To make this site simpler, we place small data files on your computer known as cookies. Most of our cookies are strictly necessary in order for the website to function correctly and these cookies do not store any of your personal data.

We also allow you to choose whether to allow Google Analytics cookies or not. Google Analytics cookies improve our understanding of how you use the website so we can make sure it meets your needs. If you should choose to accept the Google Analytics cookie, we will still anonymise all data collected.

Click here to find out more on the SFO's privacy policy and use of cookies.

Save and Close
Analytics Cookies

Convicted printing company sentenced and ordered to pay £2.2 million

8 January, 2016 | News Releases

UK printing company Smith and Ouzman Ltd, convicted of making corrupt payments, was today ordered to pay a total of £2.2 million in a sentencing hearing at Southwark Crown Court. The conviction and sentence follows a four-year investigation by the Serious Fraud Office.

The Eastbourne-based company, which specialises in security documents such as ballot papers and exam certificates, was convicted in December 2014 under the Prevention of Corruption Act 1906. The corrupt payments totalling £395,074 were made to public officials for business contracts in Kenya and Mauritania.

The sum broken down included a fine of £1,316,799 as well as £881,158 to satisfy a confiscation order applied for by the SFO and £25,000 in costs. The fine is payable in instalments every six months until the full amount is paid, while the confiscation order must be satisfied within 28 days and the costs paid within six months.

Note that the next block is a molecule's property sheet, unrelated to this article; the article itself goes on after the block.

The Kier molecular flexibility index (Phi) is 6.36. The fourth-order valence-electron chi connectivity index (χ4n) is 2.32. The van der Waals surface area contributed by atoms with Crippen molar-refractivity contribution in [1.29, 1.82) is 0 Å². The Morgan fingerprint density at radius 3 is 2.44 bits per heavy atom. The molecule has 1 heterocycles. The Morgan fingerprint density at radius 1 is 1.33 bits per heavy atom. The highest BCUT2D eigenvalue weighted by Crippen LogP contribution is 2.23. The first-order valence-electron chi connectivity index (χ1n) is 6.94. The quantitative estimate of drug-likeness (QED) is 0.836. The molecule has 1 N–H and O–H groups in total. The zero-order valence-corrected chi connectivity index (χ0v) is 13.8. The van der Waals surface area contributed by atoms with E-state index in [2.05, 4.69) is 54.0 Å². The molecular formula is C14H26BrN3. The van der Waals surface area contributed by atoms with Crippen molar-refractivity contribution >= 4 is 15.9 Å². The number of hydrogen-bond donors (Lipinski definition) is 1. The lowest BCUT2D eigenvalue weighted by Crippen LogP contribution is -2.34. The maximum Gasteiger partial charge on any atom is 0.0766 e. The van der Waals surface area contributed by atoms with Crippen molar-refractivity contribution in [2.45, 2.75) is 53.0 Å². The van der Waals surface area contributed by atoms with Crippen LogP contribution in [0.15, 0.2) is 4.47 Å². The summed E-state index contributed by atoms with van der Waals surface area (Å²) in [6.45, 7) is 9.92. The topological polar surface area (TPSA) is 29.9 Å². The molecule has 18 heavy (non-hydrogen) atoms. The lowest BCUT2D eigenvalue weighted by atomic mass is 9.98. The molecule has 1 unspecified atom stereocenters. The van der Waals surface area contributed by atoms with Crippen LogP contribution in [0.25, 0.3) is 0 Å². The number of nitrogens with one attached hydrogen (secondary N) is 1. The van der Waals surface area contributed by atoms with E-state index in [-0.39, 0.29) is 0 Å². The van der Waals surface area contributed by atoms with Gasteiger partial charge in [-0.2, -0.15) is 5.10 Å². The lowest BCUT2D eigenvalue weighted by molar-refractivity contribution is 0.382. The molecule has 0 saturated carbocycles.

Two employees of the company were sentenced in February last year for their role in the corruption. Its chairman, Christopher John Smith, was sentenced to 18 months’ imprisonment, suspended for two years, and was ordered to carry out 250 hours of unpaid work.

Nicholas Charles Smith, the sales and marketing director of the company, was sentenced to three years’ imprisonment.

A confiscation order of £18,693 was today imposed on Nicholas Smith, payable within eight weeks. He was also ordered to pay costs of £75,000 within nine months.

Christopher Smith was ordered to pay £4,500 in confiscation within seven days and costs of £75,000 within three months.

In passing sentence, Recorder Andrew Mitchell QC said:

“Corruption of foreign officials is damaging to the country in which the corruption occurs, is damaging to the reputation of UK business and of course, in the market in which a business operates, it is anti-competitive.”

Director of the SFO, David Green CB QC commented:

“The bribery of foreign officials by UK companies damages this country’s reputation, commercially, politically and ethically. The SFO will pursue such criminal behaviour at both the corporate and individual level.”

Notes for editors:

  1. The case was accepted for investigation in October 2010.  Further information on the case and the conviction can be found here. Further information on the sentencing of the two defendants can be found here.

Related Cases